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Flora Majdalawi Founder of the first children’s Bookstore in Amman

Along with her father, she founded “Majdalawi Bookstore” in 1991. She has written and translated more than fifty books for children. Two of her titles won international awards and her beautiful picture book An Oyster’s Tale was nominated for the Sheikh Zayed Award in 2012.

Flora Majdalawi who earned a Bachelor of Engineering and a Master in International Studies with a focus on Economic Development, believes in the great role literature can play in children’s lives. She started writing for children 10 years ago. Her latest work includes a contemporary children’s series for pre-teens entitled “Hind and Saif”.

Arab Woman Platform chose Ms. Flora Majdalawi as an inspirational woman in this issue,

You founded the first children’s bookstore in Amman in 1991, why did you come up with this project especially that your expertise and education is in another area?

In the early nineties, publishing for children was still nascent in Jordan, and there was no specialized libraries catering for them. A lot of parents and schools had great difficulty getting bilingual children’s and young adults’ books. Here the idea emerged for a bilingual library that distributes books in both Arab and English from the best and largest publishing houses in the Arab world, United States and Britain.

But the bookstore has extended its activities beyond book distribution and ventured into publishing. What inspired you to move towards publishing?

The decision to publish came in 2005. In the nineties, the Arab children’s literature was hit by the drastic decline in children’s book production in Iraq, which was a major contributor to this sector. On the other hand, small publishing houses flourished, but all it was not enough to compensate for the withdrawal of a whole country. The gap between Arabic and English children’s production was very large in quantity and quality, and it is still widening. The Arab publishing sector is not fast enough to cope. Hence, came the decision to go into publishing to contribute and enrich this sector. Many mothers shared with me that they used English books to read with their children. They employed their pictures, but told the story in Arabic. I did the same in many occasions. However, I always felt that the experience was artificial, and unreal. Today, when I see a beautiful book in Arabic, I remember how I longed and wished for them when my children were younger. 

Tell us about your journey with children’s books and what are some of the challenges that you encounter along the way?

My journey in children’s literature is a wonderful fulfilling experience filled with learning and fun yet great challenges as well. It added a great meaning to my life. I believe writing made me a better person. It made me more open and accepting to the other. It also taught me a lot about the world of children and made me pay attention to its particulars and details. I started writing as part of a team on a fictional Arabic graded literacy program entitled “Discover the Fun of Reading,” a series of leveled books consisting of 46 titles in four stages. I have also translated more than 20 books from the English language in collaboration with the “Mohammed Bin Rashid Al Maktoum Foundation” in Dubai. My final project is a fictional contemporary realistic chapter book series for pre-teens entitled “Hind and Saif”.  It is based on two main characters; a ten year old girl “Hind”, and her twelve year old brother “Saif”. The stories are told from Hind’s and Saif’s perspectives, and reflect contemporary urban middle class lifestyles inspired from Arabic culture. The themes cover a diversity of high appealing teen themes such daily life challenges, concerns, adventures, and misadventures.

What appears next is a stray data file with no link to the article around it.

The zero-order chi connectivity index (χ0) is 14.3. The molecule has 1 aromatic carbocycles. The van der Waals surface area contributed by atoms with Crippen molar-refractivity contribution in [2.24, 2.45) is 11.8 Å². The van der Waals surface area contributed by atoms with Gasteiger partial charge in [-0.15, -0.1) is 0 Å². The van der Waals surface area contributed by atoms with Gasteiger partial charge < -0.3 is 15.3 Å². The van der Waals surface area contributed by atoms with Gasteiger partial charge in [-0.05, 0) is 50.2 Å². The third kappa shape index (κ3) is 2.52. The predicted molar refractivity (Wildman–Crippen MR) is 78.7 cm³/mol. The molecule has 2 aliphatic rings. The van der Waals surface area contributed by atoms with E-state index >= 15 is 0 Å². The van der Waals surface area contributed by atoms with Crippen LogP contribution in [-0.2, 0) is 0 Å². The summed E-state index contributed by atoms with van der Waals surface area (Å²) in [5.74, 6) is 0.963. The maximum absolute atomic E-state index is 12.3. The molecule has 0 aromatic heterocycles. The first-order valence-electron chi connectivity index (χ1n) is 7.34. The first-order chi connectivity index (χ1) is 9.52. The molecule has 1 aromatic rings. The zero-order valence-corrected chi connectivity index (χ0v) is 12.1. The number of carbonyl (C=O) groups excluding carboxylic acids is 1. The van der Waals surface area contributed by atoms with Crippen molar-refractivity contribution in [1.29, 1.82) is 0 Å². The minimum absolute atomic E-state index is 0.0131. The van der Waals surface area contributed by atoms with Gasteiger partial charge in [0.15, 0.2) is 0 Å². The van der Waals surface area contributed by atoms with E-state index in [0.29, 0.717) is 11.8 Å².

flora books.-Arab Woman Platform

How do you find the state of reading in the Arab world today in general and children in particular? And in what ways can we improve the situation?

There are many reading initiatives across the Arab world today, and this is a positive thing. However, for a real impact, there should be an authentic partnership between the private and the public sector. In my opinion, the problem is a complex one. There are many points to consider, the first is related to the production process, that is the making of children’s books holistically and including its various components authorship, choosing the topics, language register, art work, and the output as an integrated work suitable to the targeted age group. The second point, is to adopt good children’s literature as a primary source for learning, research and classroom application. Another point that is vital in this matter is the activation of public libraries and turning them into community centres that serve community needs.

Why must we cultivate a love of reading in our children?  And what do we gain as a society from that?

Stories have a great power to change our societies for the better. Humans are storytellers in nature. Through stories, we construct meanings, we understand ourselves, and make sense of the world around us. A child who grows up without stories is a very deprived one. That’s why children’s literature is so important, and its development and dissemination must be included in the country’s strategic planning.

What are your future dreams?

To write more, and see my books in the hands of Arab children from the Atlantic to the Gulf. I hope they will enjoy them, and that by identifying themselves with their fictional characters, they would feel united as a nation regardless of their sect, faction, or country.

 

 

 

For Arabic

للعربية

http://ar.arabwomanmag.com/2016/05/مؤسسة-مكتبة-روائع-مجلاوي-الكاتبة-فلور/

 

 

 

 

 

 

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